Saturday, June 26, 2010
"You know," I say, "with Chloe Romano as your homecoming date, you could be homecoming king." Barrett lets out a scream of terror.
Jessie isn't exactly a nerd. Well, she is a little. She's a self professed "mathelete", she aces virtually every test she takes, and she loves the first day of school. She is also in one of the "cool" clubs, because of her brother, Barrett, the punk-rock band member and best brother she could wish for. She has a bazillion skirts, a crush on her brother's friend, Van, and two friends who she is suspecting are actually pretty crappy.
When her friends go punk, and one goes after Van, Jess's life seems to be falling apart. Barrett is leaving for college in a year, her friends have abandoned her, Van seems to be less wonderful then she had thought, and now she has been invited to, horrors of horrors, join the Dungeons and Dragons club. But things aren't really always how they seem, and becoming a "nerd" may just be the best thing that's ever happened to Jess.
"Um, hey, how's it going?" Real smooth-like. "Good. Just listening to Bob Dylan and studying for precalc. I pretend that the music helps me study, but I think it just gets songs stuck in my head and helps distract me from how stressed out I actually should be."
I am, if you don't already know, a total nerd, and a dungeons and dragons player/lover. So, when I saw this book, I was like... "cool cover. cool name. wonder what it's about." and then I read what it was, and I had to read it. It was fantabulous. I loved it. It was quite accurate when it came to being a DnD player, "I order an ale," Eddie interrupts again. "If you insist on interrupting the DM, you may soon find yourself struck blind by purple lightning.", I loved the characters, especially Jessie, but I also loved her "friend" Char, and her brother. I'd have to say her brother was my favorite character. This was a very hilarious book (like Julie's other book, Get Well Soon,) and it is hard trying to figure out what quotes to use from this book. I'd have to say that I'd give this book five stars. (extra points for being a nerdy book.) I would definitely say though, that you should be careful when reading this book. The author uses quite a few swear words, and other inappropriate (to some ages) language.
This is a particularly brutal week for quizzes and tests. (Why do teachers do that? Is it some teacherly conspiracy to put students over the edge? Are they sitting in the teachers' lounge evilly laughing about it right now?)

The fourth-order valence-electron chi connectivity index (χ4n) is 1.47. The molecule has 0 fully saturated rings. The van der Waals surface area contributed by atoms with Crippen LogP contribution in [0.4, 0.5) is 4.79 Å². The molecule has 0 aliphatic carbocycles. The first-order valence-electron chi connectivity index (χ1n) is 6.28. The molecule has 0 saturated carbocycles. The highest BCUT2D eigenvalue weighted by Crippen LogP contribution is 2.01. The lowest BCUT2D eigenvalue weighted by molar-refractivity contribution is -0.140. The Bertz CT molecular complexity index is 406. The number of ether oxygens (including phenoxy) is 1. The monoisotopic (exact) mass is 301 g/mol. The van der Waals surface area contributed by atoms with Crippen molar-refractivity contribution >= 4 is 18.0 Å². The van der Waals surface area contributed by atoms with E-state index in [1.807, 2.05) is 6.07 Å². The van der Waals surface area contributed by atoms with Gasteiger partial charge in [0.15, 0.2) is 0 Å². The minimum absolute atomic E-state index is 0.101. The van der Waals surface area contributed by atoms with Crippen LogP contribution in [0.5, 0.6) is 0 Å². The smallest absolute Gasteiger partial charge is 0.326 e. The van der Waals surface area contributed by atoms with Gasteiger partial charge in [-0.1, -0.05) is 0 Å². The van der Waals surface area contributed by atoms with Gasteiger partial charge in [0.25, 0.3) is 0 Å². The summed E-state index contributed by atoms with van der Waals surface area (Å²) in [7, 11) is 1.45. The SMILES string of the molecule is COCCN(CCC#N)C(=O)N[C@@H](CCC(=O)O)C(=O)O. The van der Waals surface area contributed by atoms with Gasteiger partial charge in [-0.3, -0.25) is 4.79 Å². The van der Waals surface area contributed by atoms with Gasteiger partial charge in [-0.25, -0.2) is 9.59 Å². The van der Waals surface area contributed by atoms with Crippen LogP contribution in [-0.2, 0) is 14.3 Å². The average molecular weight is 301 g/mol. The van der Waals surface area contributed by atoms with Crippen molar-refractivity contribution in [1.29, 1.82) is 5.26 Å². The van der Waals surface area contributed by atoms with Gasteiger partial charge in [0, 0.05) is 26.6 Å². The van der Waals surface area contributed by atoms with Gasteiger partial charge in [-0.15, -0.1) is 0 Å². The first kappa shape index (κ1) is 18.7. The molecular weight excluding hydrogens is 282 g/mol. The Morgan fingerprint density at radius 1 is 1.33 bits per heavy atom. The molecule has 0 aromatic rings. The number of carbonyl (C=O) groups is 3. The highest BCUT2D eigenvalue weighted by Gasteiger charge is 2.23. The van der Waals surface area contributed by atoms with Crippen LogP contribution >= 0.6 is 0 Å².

Friday, June 25, 2010
This is the story of Catherine. Catherine Howard, the fifth wife of king Henry of England, Father of the infamous Queen Mary, and Queen Elizabeth. This is her story. Catherine is just a common girl. A beautiful, young girl who happens to be a Howard. Who happens to be a pawn in the most dangerous game. She's not who she says she is- she's acting. It's all just an act. Just a part Catherine has to play, or risk her life. If she isn't who she is supposed to be- if she isn't Catherine the virgin. Catherine the rose without thorns. Catherine the queen, she is "Catherine the dead". When Catherine (For the good of the country) commits treason against her husband, things start happening that are out of her control, but for the first time she can be her. She doesn't have to act anything.
There is so little that I understand about this life- I wonder if I am the only one who feels so lost. We are all merely wandering down a road, in single file. We are not sure where this path will lead us. We do not know when we are walking headfirst into darkness. We are not sure when, or if, the sun will shine again.
I thought this book was very well written. I don't usually enjoy romances- this was a romance, and I liked it. I don't usually like books written in the present tense- this one was written in present tense and it didn't irritate me. I enjoyed Catherine. I could sympathize with her, and just the fact that she has so many faults makes her human. She was a good main character. I would give this book four and a half stars, but leave that it has a huge amount of romance.
This was a different Catherine who received these letters, who responded to that kiss- since then I have been transformed by the king's eyes, by the royal jewels around my neck and a cloth-of-gold gown... but who is the real Catherine: the shadow or the light? The smoke or the flame?
Wednesday, June 23, 2010
I also want to say thank you for your words of encouragement about chapter 7. I got through it (finally) but it certainly was true advice. :)
What are some of the advantages of working on a computer at home (or homeish)? Are there some thing that you can do that you couldn't do if you were working at a traditional job?
How do you manage your time- how do you decide when you're going to work,
and how long do you usually work for?
Do you hold any other jobs? Is it hard to manage to work two jobs at once? Even though one is at home?
Do you use any special software or hardware? If so, what are they?
Do you enjoy working at home/on a computer? Why or why not?
Are there any tips you'd give someone who wanted to work from home?
Is there any advice you could give people (specifically young people- teens and kids) who want to become authors?
How did you get the idea for your book?